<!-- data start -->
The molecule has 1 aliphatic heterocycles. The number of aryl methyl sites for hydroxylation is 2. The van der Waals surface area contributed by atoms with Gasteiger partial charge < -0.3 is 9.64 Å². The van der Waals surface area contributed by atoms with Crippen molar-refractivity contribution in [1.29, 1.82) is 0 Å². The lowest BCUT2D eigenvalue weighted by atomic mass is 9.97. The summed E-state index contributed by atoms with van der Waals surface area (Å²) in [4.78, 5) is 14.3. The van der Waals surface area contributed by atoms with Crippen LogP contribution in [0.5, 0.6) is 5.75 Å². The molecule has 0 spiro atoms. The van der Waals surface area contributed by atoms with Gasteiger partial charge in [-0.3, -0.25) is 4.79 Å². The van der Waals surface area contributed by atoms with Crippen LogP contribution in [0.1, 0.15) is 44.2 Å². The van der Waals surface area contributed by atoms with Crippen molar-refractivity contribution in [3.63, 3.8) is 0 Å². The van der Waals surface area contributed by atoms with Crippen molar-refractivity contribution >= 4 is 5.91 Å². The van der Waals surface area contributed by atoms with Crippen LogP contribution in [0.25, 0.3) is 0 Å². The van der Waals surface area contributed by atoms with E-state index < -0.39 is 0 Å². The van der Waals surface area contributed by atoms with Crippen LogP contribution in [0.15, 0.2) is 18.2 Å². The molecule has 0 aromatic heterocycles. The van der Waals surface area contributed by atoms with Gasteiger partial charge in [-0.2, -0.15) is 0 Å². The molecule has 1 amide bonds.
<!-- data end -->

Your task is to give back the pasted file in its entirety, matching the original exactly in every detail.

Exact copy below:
The molecule has 1 aliphatic heterocycles. The number of aryl methyl sites for hydroxylation is 2. The van der Waals surface area contributed by atoms with Gasteiger partial charge < -0.3 is 9.64 Å². The van der Waals surface area contributed by atoms with Crippen molar-refractivity contribution in [1.29, 1.82) is 0 Å². The lowest BCUT2D eigenvalue weighted by atomic mass is 9.97. The summed E-state index contributed by atoms with van der Waals surface area (Å²) in [4.78, 5) is 14.3. The van der Waals surface area contributed by atoms with Crippen LogP contribution in [0.5, 0.6) is 5.75 Å². The molecule has 0 spiro atoms. The van der Waals surface area contributed by atoms with Gasteiger partial charge in [-0.3, -0.25) is 4.79 Å². The van der Waals surface area contributed by atoms with Crippen LogP contribution in [0.1, 0.15) is 44.2 Å². The van der Waals surface area contributed by atoms with Crippen molar-refractivity contribution in [3.63, 3.8) is 0 Å². The van der Waals surface area contributed by atoms with Crippen molar-refractivity contribution >= 4 is 5.91 Å². The van der Waals surface area contributed by atoms with Crippen LogP contribution in [0.25, 0.3) is 0 Å². The van der Waals surface area contributed by atoms with E-state index < -0.39 is 0 Å². The van der Waals surface area contributed by atoms with Crippen LogP contribution in [0.15, 0.2) is 18.2 Å². The molecule has 0 aromatic heterocycles. The van der Waals surface area contributed by atoms with Gasteiger partial charge in [-0.2, -0.15) is 0 Å². The molecule has 1 amide bonds.